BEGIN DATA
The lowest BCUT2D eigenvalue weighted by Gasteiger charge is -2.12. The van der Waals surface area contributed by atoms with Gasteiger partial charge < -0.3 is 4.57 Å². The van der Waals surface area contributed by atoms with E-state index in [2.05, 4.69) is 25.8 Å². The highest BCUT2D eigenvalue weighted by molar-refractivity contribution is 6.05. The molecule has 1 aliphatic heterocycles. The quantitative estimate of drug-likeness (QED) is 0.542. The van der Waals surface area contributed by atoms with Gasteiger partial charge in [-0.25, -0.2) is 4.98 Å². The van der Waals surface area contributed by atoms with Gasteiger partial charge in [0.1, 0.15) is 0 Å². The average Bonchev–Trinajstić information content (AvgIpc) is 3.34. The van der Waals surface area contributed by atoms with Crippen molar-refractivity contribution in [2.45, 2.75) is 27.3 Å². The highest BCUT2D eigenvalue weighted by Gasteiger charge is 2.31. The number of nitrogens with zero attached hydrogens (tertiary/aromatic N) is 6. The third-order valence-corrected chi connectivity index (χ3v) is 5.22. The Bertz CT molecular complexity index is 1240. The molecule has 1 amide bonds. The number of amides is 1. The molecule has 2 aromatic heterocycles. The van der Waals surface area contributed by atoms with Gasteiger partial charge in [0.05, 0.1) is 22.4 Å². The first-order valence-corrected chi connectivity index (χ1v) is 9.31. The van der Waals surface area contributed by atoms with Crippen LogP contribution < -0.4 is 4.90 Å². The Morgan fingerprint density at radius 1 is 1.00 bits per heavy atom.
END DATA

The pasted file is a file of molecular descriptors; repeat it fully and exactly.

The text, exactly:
The lowest BCUT2D eigenvalue weighted by Gasteiger charge is -2.12. The van der Waals surface area contributed by atoms with Gasteiger partial charge < -0.3 is 4.57 Å². The van der Waals surface area contributed by atoms with E-state index in [2.05, 4.69) is 25.8 Å². The highest BCUT2D eigenvalue weighted by molar-refractivity contribution is 6.05. The molecule has 1 aliphatic heterocycles. The quantitative estimate of drug-likeness (QED) is 0.542. The van der Waals surface area contributed by atoms with Gasteiger partial charge in [-0.25, -0.2) is 4.98 Å². The van der Waals surface area contributed by atoms with Gasteiger partial charge in [0.1, 0.15) is 0 Å². The average Bonchev–Trinajstić information content (AvgIpc) is 3.34. The van der Waals surface area contributed by atoms with Crippen molar-refractivity contribution in [2.45, 2.75) is 27.3 Å². The highest BCUT2D eigenvalue weighted by Gasteiger charge is 2.31. The number of nitrogens with zero attached hydrogens (tertiary/aromatic N) is 6. The third-order valence-corrected chi connectivity index (χ3v) is 5.22. The Bertz CT molecular complexity index is 1240. The molecule has 1 amide bonds. The number of amides is 1. The molecule has 2 aromatic heterocycles. The van der Waals surface area contributed by atoms with Gasteiger partial charge in [0.05, 0.1) is 22.4 Å². The first-order valence-corrected chi connectivity index (χ1v) is 9.31. The van der Waals surface area contributed by atoms with Crippen LogP contribution < -0.4 is 4.90 Å². The Morgan fingerprint density at radius 1 is 1.00 bits per heavy atom.